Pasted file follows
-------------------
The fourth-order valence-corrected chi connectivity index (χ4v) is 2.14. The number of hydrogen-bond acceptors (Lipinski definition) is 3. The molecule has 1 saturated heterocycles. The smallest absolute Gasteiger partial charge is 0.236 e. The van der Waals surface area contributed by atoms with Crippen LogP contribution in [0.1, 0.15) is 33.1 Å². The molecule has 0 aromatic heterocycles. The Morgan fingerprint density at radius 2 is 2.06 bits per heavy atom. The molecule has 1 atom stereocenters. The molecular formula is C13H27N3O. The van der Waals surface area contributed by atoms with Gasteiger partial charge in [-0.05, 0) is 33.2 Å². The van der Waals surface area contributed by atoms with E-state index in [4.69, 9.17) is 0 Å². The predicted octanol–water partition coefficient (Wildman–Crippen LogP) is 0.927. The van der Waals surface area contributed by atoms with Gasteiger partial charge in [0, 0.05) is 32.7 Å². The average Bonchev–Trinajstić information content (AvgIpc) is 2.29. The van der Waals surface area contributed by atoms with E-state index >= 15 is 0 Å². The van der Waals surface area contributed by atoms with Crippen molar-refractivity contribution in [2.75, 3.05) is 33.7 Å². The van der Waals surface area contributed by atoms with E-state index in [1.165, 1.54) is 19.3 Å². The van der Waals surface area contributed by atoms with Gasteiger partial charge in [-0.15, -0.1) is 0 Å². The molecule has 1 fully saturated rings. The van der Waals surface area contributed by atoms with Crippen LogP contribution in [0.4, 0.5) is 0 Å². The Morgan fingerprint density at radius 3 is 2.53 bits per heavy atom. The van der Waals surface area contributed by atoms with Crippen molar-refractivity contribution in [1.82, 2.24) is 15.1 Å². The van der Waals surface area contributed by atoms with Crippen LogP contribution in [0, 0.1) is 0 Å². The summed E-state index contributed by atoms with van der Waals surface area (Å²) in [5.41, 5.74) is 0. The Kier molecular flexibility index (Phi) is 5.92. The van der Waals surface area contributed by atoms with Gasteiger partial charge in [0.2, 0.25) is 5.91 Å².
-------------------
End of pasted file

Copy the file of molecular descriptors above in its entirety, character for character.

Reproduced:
The fourth-order valence-corrected chi connectivity index (χ4v) is 2.14. The number of hydrogen-bond acceptors (Lipinski definition) is 3. The molecule has 1 saturated heterocycles. The smallest absolute Gasteiger partial charge is 0.236 e. The van der Waals surface area contributed by atoms with Crippen LogP contribution in [0.1, 0.15) is 33.1 Å². The molecule has 0 aromatic heterocycles. The Morgan fingerprint density at radius 2 is 2.06 bits per heavy atom. The molecule has 1 atom stereocenters. The molecular formula is C13H27N3O. The van der Waals surface area contributed by atoms with Gasteiger partial charge in [-0.05, 0) is 33.2 Å². The van der Waals surface area contributed by atoms with E-state index in [4.69, 9.17) is 0 Å². The predicted octanol–water partition coefficient (Wildman–Crippen LogP) is 0.927. The van der Waals surface area contributed by atoms with Gasteiger partial charge in [0, 0.05) is 32.7 Å². The average Bonchev–Trinajstić information content (AvgIpc) is 2.29. The van der Waals surface area contributed by atoms with E-state index >= 15 is 0 Å². The van der Waals surface area contributed by atoms with Crippen molar-refractivity contribution in [2.75, 3.05) is 33.7 Å². The van der Waals surface area contributed by atoms with E-state index in [1.165, 1.54) is 19.3 Å². The van der Waals surface area contributed by atoms with Gasteiger partial charge in [-0.15, -0.1) is 0 Å². The molecule has 1 fully saturated rings. The van der Waals surface area contributed by atoms with Crippen LogP contribution in [0.4, 0.5) is 0 Å². The Morgan fingerprint density at radius 3 is 2.53 bits per heavy atom. The van der Waals surface area contributed by atoms with Crippen molar-refractivity contribution in [1.82, 2.24) is 15.1 Å². The van der Waals surface area contributed by atoms with Crippen LogP contribution in [0, 0.1) is 0 Å². The summed E-state index contributed by atoms with van der Waals surface area (Å²) in [5.41, 5.74) is 0. The Kier molecular flexibility index (Phi) is 5.92. The van der Waals surface area contributed by atoms with Gasteiger partial charge in [0.2, 0.25) is 5.91 Å².